• March 3Graduation on 24 May 2018

The After Effects of the Florida School Shooting

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The After Effects of the Florida School Shooting

Photo via CNN under creative commons licenses

Photo via CNN under creative commons licenses

Photo via CNN under creative commons licenses

Photo via CNN under creative commons licenses

Bianca Gichimu and Nick Martin, News Writers

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On Tuesday, February 13th at 2:21 p.m, nineteen year-old Nikolas Cruz entered Marjory Stoneman Douglas High school and went on a killing spree. At the end of the massacre at 2:27 p.m, Cruz dropped his weapon and hid among the crowd of students and faculty. He then ran away from the scene. Police later captured Cruz an hour later in Coral Springs which is a mile away from the high school.

 

On Thursday he was charged with seventeen accounts of murder, fourteen others were injured. This massacre had the highest death toll since the Columbine massacre that took the lives of thirteen students. On Thursday President Trump addressed the nation and gave his condolences to the families of the victims. He promised to work with local leaders to keep our schools more secure than they once were.

 

A memorial service was created to mourn the students including two JROTC cadets that were killed helping students get out of the school, they were rewarded with medals of heroism for their bravery during the massacre. I spoke with Hayden Lawler about if students should be concerned about their safety, she responded saying “I am concerned because it’s scary to think that it’s just going to be a normal day and that all could change with someone shooting up the school”. A few days after the shooting,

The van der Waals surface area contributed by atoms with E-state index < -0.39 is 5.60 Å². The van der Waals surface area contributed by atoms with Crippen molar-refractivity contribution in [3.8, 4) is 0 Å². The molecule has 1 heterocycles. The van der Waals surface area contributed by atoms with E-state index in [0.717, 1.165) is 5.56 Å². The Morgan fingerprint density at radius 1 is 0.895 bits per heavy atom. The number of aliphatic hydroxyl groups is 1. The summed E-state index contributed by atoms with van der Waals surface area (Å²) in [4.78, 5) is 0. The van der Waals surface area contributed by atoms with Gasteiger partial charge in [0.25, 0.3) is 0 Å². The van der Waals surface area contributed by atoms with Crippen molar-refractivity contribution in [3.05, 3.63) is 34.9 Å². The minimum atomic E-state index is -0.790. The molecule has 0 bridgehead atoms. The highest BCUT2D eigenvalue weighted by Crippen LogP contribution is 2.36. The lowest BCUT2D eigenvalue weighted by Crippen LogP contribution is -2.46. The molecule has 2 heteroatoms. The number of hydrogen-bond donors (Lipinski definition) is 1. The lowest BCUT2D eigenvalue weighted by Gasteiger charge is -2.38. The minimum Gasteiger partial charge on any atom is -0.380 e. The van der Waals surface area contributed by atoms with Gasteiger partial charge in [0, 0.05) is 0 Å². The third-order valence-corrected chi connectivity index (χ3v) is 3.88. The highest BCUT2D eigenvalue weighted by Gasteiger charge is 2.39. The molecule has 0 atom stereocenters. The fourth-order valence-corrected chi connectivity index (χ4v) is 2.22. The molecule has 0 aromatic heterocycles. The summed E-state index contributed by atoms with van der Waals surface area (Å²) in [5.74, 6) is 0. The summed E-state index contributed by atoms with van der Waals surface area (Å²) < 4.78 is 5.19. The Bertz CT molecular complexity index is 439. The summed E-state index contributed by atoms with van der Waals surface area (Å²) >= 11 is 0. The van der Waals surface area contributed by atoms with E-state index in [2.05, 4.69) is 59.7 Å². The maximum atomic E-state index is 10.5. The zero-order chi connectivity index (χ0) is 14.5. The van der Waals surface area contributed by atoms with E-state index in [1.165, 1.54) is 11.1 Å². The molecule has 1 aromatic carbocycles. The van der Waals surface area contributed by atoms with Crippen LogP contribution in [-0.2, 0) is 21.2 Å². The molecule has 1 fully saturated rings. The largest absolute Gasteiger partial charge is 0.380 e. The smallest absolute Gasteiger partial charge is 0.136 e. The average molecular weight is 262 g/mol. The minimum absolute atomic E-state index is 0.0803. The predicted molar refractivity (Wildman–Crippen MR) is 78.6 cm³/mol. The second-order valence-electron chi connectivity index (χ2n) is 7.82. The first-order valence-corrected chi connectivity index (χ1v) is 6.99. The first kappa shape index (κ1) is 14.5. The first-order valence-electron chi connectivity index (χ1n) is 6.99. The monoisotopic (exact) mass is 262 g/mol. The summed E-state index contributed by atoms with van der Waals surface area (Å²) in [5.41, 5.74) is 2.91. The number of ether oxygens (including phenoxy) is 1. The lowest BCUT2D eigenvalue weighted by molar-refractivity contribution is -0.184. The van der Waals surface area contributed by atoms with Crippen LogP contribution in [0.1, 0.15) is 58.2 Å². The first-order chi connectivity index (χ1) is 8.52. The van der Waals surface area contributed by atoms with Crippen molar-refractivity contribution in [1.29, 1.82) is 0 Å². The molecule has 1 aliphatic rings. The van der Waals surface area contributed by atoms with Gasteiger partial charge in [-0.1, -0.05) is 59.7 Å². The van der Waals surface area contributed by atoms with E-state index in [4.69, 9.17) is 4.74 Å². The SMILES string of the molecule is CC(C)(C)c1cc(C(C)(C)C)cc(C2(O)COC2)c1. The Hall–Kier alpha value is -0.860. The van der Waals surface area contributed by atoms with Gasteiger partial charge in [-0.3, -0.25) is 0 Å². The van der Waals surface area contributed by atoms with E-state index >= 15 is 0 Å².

dozens of students from across the country protested about having more gun safety laws, even some of our Gilbert schools had a walkout to join the protests. Today families are still in mourning for their children they lost in this terrible tragedy. Schools can not change gun laws but they can train their students how to react in a dangerous situation.

         Schools have begun to reduce the lock down drills and improve on “active shooter drills.” Colorado High School did this kind of drill to better prepare their students. Bok Kolasky, an acting deputy under secretary for the Department of Homeland Security says, “There is chaos, the more you have got protocols in place, the more prepared you are, the better your chances of survival.” The government has come up with the strategy of “run, hide, fight.”

 

Lockdowns go with the hiding strategy but something uncalled for, such as a police officer pretending to be a school shooter type of drill, is certain to prepare people. Yet the principal of Higley High School, Nancy Diab Scott says, “It’s traumatizing, so I don’t want to put them into that situation.” There is a debate of whether to use these drills since it does have its advantages and possible disadvantages such as the one described.

 

A San Francisco 7th grade teacher, Philip Timothy says, “A few of my students ask if I would do anything to save them in an event of a school shooter. I can’t answer of event even though I want to reassure them. I really don’t know, and I don’t know how to express all those complicated feelings.”

 

Some schools support the “active shooter drills” because some students and teachers literally have no idea what to do if they were put in that situation. In an active school shooter drill, the trained officers barge in the classrooms pretending to be a shooter while the students hide behind desks. Even if they are police officers, for the drills, they use fake guns.

 

Also, some students already have the door locked with chairs and anything heavy to keep the door still tightly closed so all they can hear are officers screaming as i fhe were the shooter. The government wants all schools to do this active shooter drills so this also includes preschool. Parent reactions to active-shooter training for kids recorded by Washington Post, Jordan, a mother says, “My four year old had an active shooter drill.”

 

All because of school shootings now even drills become more physical. Another reaction recorded by Washington Post, Mara Jade, a parent says, “My kids had an active shooter drill. We used to teach kids to get under the desk incase a foreign enemy attacked. Now the enemy is within.” Some teachers thought it was not a drill so they became really panicked which just proves how realistic these active shooter drills can be.

 

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The After Effects of the Florida School Shooting